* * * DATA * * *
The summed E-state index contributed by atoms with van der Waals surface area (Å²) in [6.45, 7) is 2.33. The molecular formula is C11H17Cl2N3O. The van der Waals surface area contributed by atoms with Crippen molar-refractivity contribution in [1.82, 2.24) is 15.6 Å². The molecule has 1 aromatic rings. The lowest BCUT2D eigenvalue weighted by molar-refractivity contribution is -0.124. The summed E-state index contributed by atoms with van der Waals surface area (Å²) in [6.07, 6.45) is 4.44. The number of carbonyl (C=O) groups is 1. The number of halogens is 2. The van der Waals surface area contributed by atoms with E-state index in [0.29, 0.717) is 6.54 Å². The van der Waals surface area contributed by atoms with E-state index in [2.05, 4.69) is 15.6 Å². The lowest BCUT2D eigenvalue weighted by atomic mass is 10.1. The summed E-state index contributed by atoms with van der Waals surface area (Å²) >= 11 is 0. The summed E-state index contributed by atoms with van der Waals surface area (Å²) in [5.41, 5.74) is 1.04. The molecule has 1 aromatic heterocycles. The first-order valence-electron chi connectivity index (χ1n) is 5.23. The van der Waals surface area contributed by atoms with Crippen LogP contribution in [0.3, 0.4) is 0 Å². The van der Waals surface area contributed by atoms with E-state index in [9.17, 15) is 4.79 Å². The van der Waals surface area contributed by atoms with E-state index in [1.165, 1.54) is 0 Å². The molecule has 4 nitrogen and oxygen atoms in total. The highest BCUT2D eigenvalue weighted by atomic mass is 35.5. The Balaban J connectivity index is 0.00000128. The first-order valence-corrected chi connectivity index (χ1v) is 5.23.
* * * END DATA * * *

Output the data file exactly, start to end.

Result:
The summed E-state index contributed by atoms with van der Waals surface area (Å²) in [6.45, 7) is 2.33. The molecular formula is C11H17Cl2N3O. The van der Waals surface area contributed by atoms with Crippen molar-refractivity contribution in [1.82, 2.24) is 15.6 Å². The molecule has 1 aromatic rings. The lowest BCUT2D eigenvalue weighted by molar-refractivity contribution is -0.124. The summed E-state index contributed by atoms with van der Waals surface area (Å²) in [6.07, 6.45) is 4.44. The number of carbonyl (C=O) groups is 1. The number of halogens is 2. The van der Waals surface area contributed by atoms with E-state index in [0.29, 0.717) is 6.54 Å². The van der Waals surface area contributed by atoms with E-state index in [2.05, 4.69) is 15.6 Å². The lowest BCUT2D eigenvalue weighted by atomic mass is 10.1. The summed E-state index contributed by atoms with van der Waals surface area (Å²) >= 11 is 0. The summed E-state index contributed by atoms with van der Waals surface area (Å²) in [5.41, 5.74) is 1.04. The molecule has 1 aromatic heterocycles. The first-order valence-electron chi connectivity index (χ1n) is 5.23. The van der Waals surface area contributed by atoms with Crippen LogP contribution in [0.3, 0.4) is 0 Å². The van der Waals surface area contributed by atoms with E-state index in [9.17, 15) is 4.79 Å². The van der Waals surface area contributed by atoms with E-state index in [1.165, 1.54) is 0 Å². The molecule has 4 nitrogen and oxygen atoms in total. The highest BCUT2D eigenvalue weighted by atomic mass is 35.5. The Balaban J connectivity index is 0.00000128. The first-order valence-corrected chi connectivity index (χ1v) is 5.23.